Both sides see major benefits from the partnership. For one, Rhodes and other nursing home operators want to make sure potential employees gain on-site experience before being hired. The nursing home residents enjoy it too, getting to spend time with these enthusiastic young people. From the student standpoint, it’s a chance to experience the ups and downs of working in a nursing home. Some will learn early on that the job isn’t for them and can move on toward other pursuits. Others will realize just the opposite — they enjoy and excel at caring for the elderly and can begin building both real-world experience and a network of professional contacts.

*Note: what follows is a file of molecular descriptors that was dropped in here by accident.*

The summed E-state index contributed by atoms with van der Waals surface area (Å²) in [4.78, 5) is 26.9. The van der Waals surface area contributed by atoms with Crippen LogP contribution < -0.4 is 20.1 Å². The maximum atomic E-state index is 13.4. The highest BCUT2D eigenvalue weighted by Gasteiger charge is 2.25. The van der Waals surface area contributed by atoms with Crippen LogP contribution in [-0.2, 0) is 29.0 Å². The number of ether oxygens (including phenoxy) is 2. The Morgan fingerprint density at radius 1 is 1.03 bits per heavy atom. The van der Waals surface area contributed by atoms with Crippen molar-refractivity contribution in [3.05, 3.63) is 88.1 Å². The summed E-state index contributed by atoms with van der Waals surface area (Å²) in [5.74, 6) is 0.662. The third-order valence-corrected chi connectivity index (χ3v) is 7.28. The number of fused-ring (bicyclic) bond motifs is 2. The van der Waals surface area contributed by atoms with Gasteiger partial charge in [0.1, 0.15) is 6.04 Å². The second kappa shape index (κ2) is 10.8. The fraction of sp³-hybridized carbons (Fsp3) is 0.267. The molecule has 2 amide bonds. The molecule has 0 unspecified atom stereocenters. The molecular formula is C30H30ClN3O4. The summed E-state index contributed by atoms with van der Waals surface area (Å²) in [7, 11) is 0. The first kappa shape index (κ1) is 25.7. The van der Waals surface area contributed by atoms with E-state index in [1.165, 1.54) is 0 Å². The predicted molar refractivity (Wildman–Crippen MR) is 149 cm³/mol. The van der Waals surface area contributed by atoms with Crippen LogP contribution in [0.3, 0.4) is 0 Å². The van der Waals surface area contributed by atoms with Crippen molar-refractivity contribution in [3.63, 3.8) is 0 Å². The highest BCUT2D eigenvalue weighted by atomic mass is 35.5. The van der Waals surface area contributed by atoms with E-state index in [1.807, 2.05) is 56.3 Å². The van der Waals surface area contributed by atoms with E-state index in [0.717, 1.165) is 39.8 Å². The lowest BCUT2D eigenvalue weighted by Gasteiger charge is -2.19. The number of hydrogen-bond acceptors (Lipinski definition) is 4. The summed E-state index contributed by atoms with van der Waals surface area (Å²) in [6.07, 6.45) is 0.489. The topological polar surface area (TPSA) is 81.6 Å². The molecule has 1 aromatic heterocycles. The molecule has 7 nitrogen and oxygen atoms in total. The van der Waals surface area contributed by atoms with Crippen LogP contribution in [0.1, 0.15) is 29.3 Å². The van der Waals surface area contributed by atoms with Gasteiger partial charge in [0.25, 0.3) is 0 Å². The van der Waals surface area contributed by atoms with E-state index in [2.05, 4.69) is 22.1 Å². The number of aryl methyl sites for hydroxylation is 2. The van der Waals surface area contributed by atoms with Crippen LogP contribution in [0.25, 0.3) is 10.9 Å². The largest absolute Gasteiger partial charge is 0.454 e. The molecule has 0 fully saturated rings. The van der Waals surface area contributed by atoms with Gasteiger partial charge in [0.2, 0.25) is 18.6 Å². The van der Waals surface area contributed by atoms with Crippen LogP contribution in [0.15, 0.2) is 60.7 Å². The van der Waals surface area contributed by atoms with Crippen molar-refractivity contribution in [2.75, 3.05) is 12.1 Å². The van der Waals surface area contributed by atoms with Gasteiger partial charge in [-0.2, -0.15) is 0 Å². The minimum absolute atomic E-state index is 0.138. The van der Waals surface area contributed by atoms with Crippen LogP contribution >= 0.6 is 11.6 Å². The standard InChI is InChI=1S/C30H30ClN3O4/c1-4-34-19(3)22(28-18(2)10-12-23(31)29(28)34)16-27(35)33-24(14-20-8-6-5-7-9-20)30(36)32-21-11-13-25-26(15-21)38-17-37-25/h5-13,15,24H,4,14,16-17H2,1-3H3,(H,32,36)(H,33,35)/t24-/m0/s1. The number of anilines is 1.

“The students transfer patients from the bed to a wheelchair. They take them for walks, help them get dressed, brush their teeth, put them on the toilet or the bed pan, feed them, comb their hair,” says Linda Ferrick, associate dean of applied health science at Chattahoochee Tech. “They get right in the ‘trenches,’ put their hands on the patients and take care of them.”

A.G. Rhodes is one of the oldest nursing organizations in Georgia, named after furniture mogul Amos Giles Rhodes, who donated the land and funds for the building that opened in 1904 where the current A.G. Rhodes location near Grant Park sits. The company now operates three locations in metro Atlanta, serving more than 400 patients in total. For more than 15 years Rhodes has partnered with Chattahoochee Tech to bring students into its facilities. “Our organization has always been open-minded and forward-thinking,” says Helton. “We’ve always seen the value of having students come to our communities and partnering with schools.”